The Internet and the Web continue to evolve to deliver new customer experiences and increased uiuc self service utility. The label “Web 2.0,” while imprecise, signifies the newest and best examples of this evolutionary process.Organizations are now adopting these Web 2.0 technologies and design methods to enable the creation of richer and more responsive interactions. But to be effective, the resulting applications must also be significantly more complex than traditional Web sites, complicating performance management and imposing new requirements on performance measurement tools.
The Internet and the Web have become the primary vehicle for business communications, evolving to subsume and replace older technologies. As software technologies exploit steady advances in the Internet hardware platform, the Web continues to evolve to deliver new user experiences and increased application utility. The most advanced example of the Web becoming a platform is the rich Internet application (RIA), reflects the gradual transition of Web applications from the simple thin-client Web browser to a richer distributed-function paradigm that behaves more like the desktop in a client/server model.
This architecture complicates performance measurement, whose goal is to understand the customer’s experience. In an RIA, the time to complete a Web page download may no longer correspond to something a user perceives as important, because (for example) the client engine may be prefetching some of the downloaded content for future use. Standard tools that measure the time for Web page downloads to complete can record misleading data for RIAs. To implement RIAs successfully, enterprises must re-evaluate their approach to performance management. Instead of relying on the definition of physical Web pages to drive the subdivision of application response times, RIA developers or tool users must break the application into logical pages. Measurement tools must recognize meaningful application milestones or markers that signal logical boundaries of interest for reporting, and subdivide the application’s response time accordingly.
What does Web application performance mean to you? Most business executives would evaluate the success of a Web application by looking at business performance metrics such as revenue, costs, and customer satisfaction. Because an application may be created to serve customers, partners, members of an organization, or employees, the relative importance of those metrics may vary. For any Web application, effectiveness means simply fulfilling the planned design and delivery objectives, delivering online experiences that lead to satisfied customers, and so meeting the intended business performance goals.
The characteristics of Web 2.0 applications highlighted earlier-the network as a platform, collaborative environment, social networking, mashups, and rich media interfaces-create several additional challenges for all measurement tools. In increasing degree of complexity, these are:
To sum up the importance of these issues, consider the popular saying coined by Tom DeMarco: You can’t control what you don’t measure. Measuring the wrong things, or basing key management decisions on reports that contain incomplete data, is as bad, if not worse, than not measuring at all. So it’s not wise to measure Web 2.0 applications using only the tools and approaches developed for traditional Web sites. Inaccurate data undermines the effectiveness of any program of systematic performance management and causes performance-tuning skills and resources to be applied in ways that are not optimal. It can also lead to unproductive interdepartmental conflicts and disputes over service-level agreements with internal or external service providers when staff question the accuracy of the data, or discover discrepancies in data from different sources.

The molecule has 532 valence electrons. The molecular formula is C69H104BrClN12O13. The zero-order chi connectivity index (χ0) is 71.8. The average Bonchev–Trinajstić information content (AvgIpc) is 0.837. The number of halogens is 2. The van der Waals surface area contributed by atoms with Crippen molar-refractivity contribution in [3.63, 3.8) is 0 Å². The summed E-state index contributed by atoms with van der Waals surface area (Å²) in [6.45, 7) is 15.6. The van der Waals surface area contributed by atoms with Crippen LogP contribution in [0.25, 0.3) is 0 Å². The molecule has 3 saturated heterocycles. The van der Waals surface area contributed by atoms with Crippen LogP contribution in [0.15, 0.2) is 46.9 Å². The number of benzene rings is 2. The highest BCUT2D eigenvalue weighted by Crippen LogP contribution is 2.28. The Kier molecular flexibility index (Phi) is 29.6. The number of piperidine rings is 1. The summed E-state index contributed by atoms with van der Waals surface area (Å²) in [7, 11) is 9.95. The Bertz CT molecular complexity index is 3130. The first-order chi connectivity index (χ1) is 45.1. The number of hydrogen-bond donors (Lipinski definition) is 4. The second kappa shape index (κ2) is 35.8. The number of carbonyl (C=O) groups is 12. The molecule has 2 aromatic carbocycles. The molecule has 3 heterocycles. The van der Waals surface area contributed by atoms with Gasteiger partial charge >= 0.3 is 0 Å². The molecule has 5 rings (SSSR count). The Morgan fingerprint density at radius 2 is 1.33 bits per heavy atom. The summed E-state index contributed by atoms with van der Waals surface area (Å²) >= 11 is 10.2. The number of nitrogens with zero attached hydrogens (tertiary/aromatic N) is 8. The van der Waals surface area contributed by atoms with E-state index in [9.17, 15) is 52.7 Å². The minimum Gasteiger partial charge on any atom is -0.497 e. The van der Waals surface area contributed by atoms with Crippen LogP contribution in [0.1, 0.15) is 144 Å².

Success in every one of these five performance management activities depends crucially on an organization’s ability to gather and report meaningful, timely, and accurate measurement data with the focus on the right metrics. Since a key idea of Web 2.0 is enhancing the user’s experience, it is vital to measure actual customer experience proactively.
On Web 2.0 sites, personalization options allow customers to tailor their experience of a site to their individual preferences, and sites are carefully designed to download and display contents efficiently and successfully in all major browsers. Because customers’ experience depends on their Internet connectivity, sites may even adjust their content based on the browser’s connection speed. Measurement data must reflect this diversity.
In traditional Web applications, customers consume content, so all performance measurement efforts have focused on download times as the key metric. But as Web 2.0 applications add collaboration and social networking features, customers also supply content. To ensure the quality of a customer’s experience, it’s therefore necessary to measure and report upload performance as well.
For example, the user of a collaborative application might navigate to a product or member directory, complete a login or authentication dialog,search for a certain subject or interest area, browse the results, select a particular area of interest, proceed to an upload page or dialog, complete a browse dialog to select content to be uploaded from their laptop or desktop, entering some additional descriptive metadata as appropriate for the application, and click the Upload button. Throughout this interaction download activities are minimal, and may respond rapidly. But if, after all this work, the upload stage is painfully slow, or fails altogether, because of congestion at the server end, that customer may be lost forever.